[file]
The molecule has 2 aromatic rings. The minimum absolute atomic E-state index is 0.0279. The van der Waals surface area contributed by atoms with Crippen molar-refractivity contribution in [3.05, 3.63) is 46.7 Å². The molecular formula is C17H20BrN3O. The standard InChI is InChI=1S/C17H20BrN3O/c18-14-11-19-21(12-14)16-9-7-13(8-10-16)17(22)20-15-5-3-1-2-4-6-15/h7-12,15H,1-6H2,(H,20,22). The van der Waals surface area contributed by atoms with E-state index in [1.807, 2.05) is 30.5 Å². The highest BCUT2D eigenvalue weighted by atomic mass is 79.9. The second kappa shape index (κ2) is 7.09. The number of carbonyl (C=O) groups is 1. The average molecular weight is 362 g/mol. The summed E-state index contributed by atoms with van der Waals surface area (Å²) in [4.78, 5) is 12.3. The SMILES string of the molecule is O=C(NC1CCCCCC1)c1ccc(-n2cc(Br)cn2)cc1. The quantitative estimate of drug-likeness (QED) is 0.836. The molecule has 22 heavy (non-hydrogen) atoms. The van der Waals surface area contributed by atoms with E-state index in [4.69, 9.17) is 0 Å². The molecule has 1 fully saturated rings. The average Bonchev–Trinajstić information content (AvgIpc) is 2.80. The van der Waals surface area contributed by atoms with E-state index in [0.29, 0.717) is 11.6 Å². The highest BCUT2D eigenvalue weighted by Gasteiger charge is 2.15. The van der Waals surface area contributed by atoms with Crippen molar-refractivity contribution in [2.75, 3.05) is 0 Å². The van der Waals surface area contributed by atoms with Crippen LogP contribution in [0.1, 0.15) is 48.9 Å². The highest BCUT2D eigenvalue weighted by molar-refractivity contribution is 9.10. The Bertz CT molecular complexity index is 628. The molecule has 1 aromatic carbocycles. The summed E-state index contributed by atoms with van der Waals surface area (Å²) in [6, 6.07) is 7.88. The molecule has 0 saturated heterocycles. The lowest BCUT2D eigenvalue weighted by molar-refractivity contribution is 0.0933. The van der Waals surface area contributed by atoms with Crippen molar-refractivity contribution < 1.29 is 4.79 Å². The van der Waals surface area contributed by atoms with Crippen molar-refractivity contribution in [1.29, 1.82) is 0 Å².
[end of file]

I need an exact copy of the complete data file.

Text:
The molecule has 2 aromatic rings. The minimum absolute atomic E-state index is 0.0279. The van der Waals surface area contributed by atoms with Crippen molar-refractivity contribution in [3.05, 3.63) is 46.7 Å². The molecular formula is C17H20BrN3O. The standard InChI is InChI=1S/C17H20BrN3O/c18-14-11-19-21(12-14)16-9-7-13(8-10-16)17(22)20-15-5-3-1-2-4-6-15/h7-12,15H,1-6H2,(H,20,22). The van der Waals surface area contributed by atoms with E-state index in [1.807, 2.05) is 30.5 Å². The highest BCUT2D eigenvalue weighted by atomic mass is 79.9. The second kappa shape index (κ2) is 7.09. The number of carbonyl (C=O) groups is 1. The average molecular weight is 362 g/mol. The summed E-state index contributed by atoms with van der Waals surface area (Å²) in [4.78, 5) is 12.3. The SMILES string of the molecule is O=C(NC1CCCCCC1)c1ccc(-n2cc(Br)cn2)cc1. The quantitative estimate of drug-likeness (QED) is 0.836. The molecule has 22 heavy (non-hydrogen) atoms. The van der Waals surface area contributed by atoms with E-state index in [4.69, 9.17) is 0 Å². The molecule has 1 fully saturated rings. The average Bonchev–Trinajstić information content (AvgIpc) is 2.80. The van der Waals surface area contributed by atoms with E-state index in [0.29, 0.717) is 11.6 Å². The highest BCUT2D eigenvalue weighted by Gasteiger charge is 2.15. The van der Waals surface area contributed by atoms with Crippen molar-refractivity contribution in [2.75, 3.05) is 0 Å². The van der Waals surface area contributed by atoms with Crippen LogP contribution in [0.1, 0.15) is 48.9 Å². The highest BCUT2D eigenvalue weighted by molar-refractivity contribution is 9.10. The Bertz CT molecular complexity index is 628. The molecule has 1 aromatic carbocycles. The summed E-state index contributed by atoms with van der Waals surface area (Å²) in [6, 6.07) is 7.88. The molecule has 0 saturated heterocycles. The lowest BCUT2D eigenvalue weighted by molar-refractivity contribution is 0.0933. The van der Waals surface area contributed by atoms with Crippen molar-refractivity contribution < 1.29 is 4.79 Å². The van der Waals surface area contributed by atoms with Crippen molar-refractivity contribution in [1.29, 1.82) is 0 Å².